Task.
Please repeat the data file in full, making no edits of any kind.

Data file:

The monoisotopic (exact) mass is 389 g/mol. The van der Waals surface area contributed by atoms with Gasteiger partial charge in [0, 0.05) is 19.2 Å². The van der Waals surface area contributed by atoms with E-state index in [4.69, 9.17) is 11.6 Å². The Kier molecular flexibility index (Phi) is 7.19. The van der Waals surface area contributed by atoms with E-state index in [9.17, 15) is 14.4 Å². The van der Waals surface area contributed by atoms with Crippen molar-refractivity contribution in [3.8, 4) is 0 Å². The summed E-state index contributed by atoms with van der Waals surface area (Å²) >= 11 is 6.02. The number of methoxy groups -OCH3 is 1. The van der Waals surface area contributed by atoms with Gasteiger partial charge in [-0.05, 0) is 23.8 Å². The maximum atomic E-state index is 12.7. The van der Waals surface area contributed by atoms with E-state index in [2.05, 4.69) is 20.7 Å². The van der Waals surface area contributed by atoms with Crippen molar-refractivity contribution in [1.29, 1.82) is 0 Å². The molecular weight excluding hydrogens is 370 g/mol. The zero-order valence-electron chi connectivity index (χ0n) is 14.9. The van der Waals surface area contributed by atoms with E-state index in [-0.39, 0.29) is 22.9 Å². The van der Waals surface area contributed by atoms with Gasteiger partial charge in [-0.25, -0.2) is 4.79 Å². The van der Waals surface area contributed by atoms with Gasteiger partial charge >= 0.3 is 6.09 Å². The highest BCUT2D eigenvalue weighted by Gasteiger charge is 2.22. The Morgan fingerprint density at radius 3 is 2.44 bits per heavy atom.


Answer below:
The monoisotopic (exact) mass is 389 g/mol. The van der Waals surface area contributed by atoms with Gasteiger partial charge in [0, 0.05) is 19.2 Å². The van der Waals surface area contributed by atoms with E-state index in [4.69, 9.17) is 11.6 Å². The Kier molecular flexibility index (Phi) is 7.19. The van der Waals surface area contributed by atoms with E-state index in [9.17, 15) is 14.4 Å². The van der Waals surface area contributed by atoms with Crippen molar-refractivity contribution in [3.8, 4) is 0 Å². The summed E-state index contributed by atoms with van der Waals surface area (Å²) >= 11 is 6.02. The number of methoxy groups -OCH3 is 1. The van der Waals surface area contributed by atoms with Gasteiger partial charge in [-0.05, 0) is 23.8 Å². The maximum atomic E-state index is 12.7. The van der Waals surface area contributed by atoms with E-state index in [2.05, 4.69) is 20.7 Å². The van der Waals surface area contributed by atoms with Crippen molar-refractivity contribution in [1.29, 1.82) is 0 Å². The molecular weight excluding hydrogens is 370 g/mol. The zero-order valence-electron chi connectivity index (χ0n) is 14.9. The van der Waals surface area contributed by atoms with E-state index in [-0.39, 0.29) is 22.9 Å². The van der Waals surface area contributed by atoms with Gasteiger partial charge in [-0.25, -0.2) is 4.79 Å². The van der Waals surface area contributed by atoms with Gasteiger partial charge >= 0.3 is 6.09 Å². The highest BCUT2D eigenvalue weighted by Gasteiger charge is 2.22. The Morgan fingerprint density at radius 3 is 2.44 bits per heavy atom.